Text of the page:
Chief John Ross (c. 1835)

Though only 1/8 Cherokee, Ross became an inspirational leader and diplomat for the Cherokee Nation.  He maintained a high level of integrity and vision, choosing to fight battles on behalf of the Cherokee with words and the laws as his weapons.


Born on October 3, 1790 at Turkeytown, Alabama, John Ross was the son of Daniel Ross, a Scotsman who had gone to live among the Cherokee.  Though only 1/8th Cherokee, Ross was of Indian Heritage through and through.  He witnessed first hand the brutality of settlers and other Indians in constant raids on Cherokee villages.

As a young man he demonstrated his leadership on several successful missions, and Ross' quiet and reserved manner inspired confidence among both the settlers and Indians.  Later during the War of 1812 he served as a assistant to the senior officers in the Cherokee regiment.  During the Creek War of 1813-14, he fought alongside General Andrew Jackson and attained the rank of Lieutenant.  In 1815, John Ross and Timothy Meigs opened a trading post on the Tennessee River in Chattanooga that soon became known as Ross' Landing.  Soon, a mission was built at Ross’ Landing. Ross recognized the value of education and aided the missionaries in their effort to provide schooling for the  Cherokee youth.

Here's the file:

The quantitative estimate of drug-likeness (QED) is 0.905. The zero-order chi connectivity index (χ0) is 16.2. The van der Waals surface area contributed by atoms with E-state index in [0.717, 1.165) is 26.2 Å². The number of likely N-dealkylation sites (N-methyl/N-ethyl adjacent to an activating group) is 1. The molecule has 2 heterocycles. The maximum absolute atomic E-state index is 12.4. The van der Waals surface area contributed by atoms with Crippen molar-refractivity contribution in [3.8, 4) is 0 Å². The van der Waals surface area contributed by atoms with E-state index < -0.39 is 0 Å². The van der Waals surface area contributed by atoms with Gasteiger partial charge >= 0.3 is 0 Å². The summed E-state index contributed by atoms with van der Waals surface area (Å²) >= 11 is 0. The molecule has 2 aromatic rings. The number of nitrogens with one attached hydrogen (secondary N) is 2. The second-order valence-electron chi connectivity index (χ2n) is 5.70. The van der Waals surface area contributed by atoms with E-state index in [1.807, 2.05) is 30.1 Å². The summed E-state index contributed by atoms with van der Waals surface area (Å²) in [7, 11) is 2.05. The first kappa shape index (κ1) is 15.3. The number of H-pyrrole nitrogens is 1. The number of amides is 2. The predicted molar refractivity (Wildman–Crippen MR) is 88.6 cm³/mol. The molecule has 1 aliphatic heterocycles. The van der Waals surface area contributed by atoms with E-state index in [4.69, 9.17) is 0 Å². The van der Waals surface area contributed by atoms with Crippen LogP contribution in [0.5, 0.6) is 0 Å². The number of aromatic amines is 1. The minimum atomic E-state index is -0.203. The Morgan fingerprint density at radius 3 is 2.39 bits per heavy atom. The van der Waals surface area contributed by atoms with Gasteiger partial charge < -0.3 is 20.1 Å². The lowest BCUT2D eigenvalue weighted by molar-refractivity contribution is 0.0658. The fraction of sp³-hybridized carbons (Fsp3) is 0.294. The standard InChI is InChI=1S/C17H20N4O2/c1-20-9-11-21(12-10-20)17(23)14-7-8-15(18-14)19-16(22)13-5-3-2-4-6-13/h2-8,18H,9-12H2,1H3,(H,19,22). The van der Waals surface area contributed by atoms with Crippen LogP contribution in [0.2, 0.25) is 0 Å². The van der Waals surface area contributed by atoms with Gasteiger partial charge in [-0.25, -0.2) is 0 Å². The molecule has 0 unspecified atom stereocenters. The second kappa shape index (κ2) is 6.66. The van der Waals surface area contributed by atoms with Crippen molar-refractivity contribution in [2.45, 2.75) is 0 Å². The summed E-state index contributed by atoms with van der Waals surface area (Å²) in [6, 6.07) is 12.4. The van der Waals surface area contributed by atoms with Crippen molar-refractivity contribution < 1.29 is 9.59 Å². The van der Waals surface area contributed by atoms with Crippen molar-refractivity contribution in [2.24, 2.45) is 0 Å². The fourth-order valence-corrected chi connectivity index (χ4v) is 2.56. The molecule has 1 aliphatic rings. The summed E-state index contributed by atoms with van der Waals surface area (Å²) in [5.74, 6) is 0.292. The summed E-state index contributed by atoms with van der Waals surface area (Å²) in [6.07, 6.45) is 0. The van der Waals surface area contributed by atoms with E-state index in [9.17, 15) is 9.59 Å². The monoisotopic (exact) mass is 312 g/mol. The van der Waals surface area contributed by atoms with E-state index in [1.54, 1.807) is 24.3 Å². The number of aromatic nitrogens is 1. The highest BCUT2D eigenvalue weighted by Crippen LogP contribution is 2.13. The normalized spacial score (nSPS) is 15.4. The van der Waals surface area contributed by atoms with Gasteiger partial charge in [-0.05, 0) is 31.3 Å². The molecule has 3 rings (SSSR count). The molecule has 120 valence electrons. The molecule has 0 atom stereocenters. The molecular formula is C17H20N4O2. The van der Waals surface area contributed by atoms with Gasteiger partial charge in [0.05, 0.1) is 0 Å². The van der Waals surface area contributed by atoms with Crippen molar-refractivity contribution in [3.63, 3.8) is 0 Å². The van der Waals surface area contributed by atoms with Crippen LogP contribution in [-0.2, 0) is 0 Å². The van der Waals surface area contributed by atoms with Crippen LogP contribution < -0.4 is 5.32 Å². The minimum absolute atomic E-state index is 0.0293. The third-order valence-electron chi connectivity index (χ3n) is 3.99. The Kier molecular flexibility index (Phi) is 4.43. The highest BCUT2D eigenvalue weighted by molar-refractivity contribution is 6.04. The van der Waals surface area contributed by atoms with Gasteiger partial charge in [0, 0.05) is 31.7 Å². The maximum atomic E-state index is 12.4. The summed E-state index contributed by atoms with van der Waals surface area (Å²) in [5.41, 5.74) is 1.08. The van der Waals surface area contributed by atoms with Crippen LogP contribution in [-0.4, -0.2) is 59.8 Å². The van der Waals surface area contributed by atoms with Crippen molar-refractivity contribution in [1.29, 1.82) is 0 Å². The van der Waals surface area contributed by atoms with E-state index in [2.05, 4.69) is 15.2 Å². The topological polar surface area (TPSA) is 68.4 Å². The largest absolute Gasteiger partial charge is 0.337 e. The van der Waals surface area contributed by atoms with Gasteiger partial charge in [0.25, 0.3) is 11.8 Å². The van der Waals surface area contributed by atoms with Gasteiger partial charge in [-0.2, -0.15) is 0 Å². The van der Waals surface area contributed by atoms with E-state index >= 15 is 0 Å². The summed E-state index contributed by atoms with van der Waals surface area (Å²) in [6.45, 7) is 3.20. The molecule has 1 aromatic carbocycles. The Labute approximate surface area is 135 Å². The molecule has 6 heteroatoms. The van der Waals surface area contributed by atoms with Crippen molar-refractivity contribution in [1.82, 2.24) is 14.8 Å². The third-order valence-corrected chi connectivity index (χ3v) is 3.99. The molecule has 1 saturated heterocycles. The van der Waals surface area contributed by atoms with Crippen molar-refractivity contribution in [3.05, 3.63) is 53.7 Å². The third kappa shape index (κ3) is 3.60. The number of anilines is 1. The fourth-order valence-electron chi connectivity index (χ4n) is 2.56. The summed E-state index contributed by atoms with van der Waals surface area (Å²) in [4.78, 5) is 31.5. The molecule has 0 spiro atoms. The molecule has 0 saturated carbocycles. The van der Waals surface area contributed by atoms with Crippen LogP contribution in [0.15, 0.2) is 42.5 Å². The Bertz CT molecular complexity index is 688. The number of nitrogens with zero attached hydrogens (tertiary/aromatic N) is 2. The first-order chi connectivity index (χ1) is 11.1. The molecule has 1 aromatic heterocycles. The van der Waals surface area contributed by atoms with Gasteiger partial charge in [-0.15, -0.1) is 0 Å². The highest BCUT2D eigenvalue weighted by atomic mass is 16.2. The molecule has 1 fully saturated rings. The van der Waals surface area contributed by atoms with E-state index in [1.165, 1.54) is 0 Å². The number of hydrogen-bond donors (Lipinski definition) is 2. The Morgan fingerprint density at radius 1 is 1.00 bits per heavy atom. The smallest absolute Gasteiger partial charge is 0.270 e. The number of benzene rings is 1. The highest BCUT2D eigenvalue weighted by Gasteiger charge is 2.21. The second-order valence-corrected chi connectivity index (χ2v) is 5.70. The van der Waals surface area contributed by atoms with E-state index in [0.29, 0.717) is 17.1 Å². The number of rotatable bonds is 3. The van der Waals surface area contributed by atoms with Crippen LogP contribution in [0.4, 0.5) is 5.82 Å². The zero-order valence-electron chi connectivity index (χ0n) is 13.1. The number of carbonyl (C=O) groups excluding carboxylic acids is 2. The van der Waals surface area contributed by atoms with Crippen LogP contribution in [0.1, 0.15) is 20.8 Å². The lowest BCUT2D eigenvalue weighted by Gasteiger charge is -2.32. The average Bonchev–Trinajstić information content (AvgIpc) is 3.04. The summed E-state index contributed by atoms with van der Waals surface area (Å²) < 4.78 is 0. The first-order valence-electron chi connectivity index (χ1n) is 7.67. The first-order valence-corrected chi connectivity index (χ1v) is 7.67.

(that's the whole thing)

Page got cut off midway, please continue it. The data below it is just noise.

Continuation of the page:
Ross' reputation resulted in him being named a chosen member of the Cherokee Nation Council in 1817.  During that same year, the United States Government asked the Cherokee to begin ceding some of their lands and move west (despite an 1802 treaty which guaranteed the Cherokee perpetual right to their land).  From 1819 until 1826, Ross was served as President of the National Cherokee Committee.  In 1827, he participated in the drafting of the Cherokee Constitution (modeled after the U.S. Constitution).  One year later, John Ross was elected Principal Chief of the Cherokee Nation, a position he held until his death in 1866.

Over the next ten years, Ross fought the white settlers who were attempting to displace the  Cherokee from their lands. Fighting not with weapons, but with words, he turned to the press and the courts to support their cause.  The discovery of gold in White County, Georgia in 1828 increased the intimidation from the state towards the Cherokee.  Despite winning several court decisions, Ross' former comrade Andrew Jackson authorized the Indian Removal Act of 1830.

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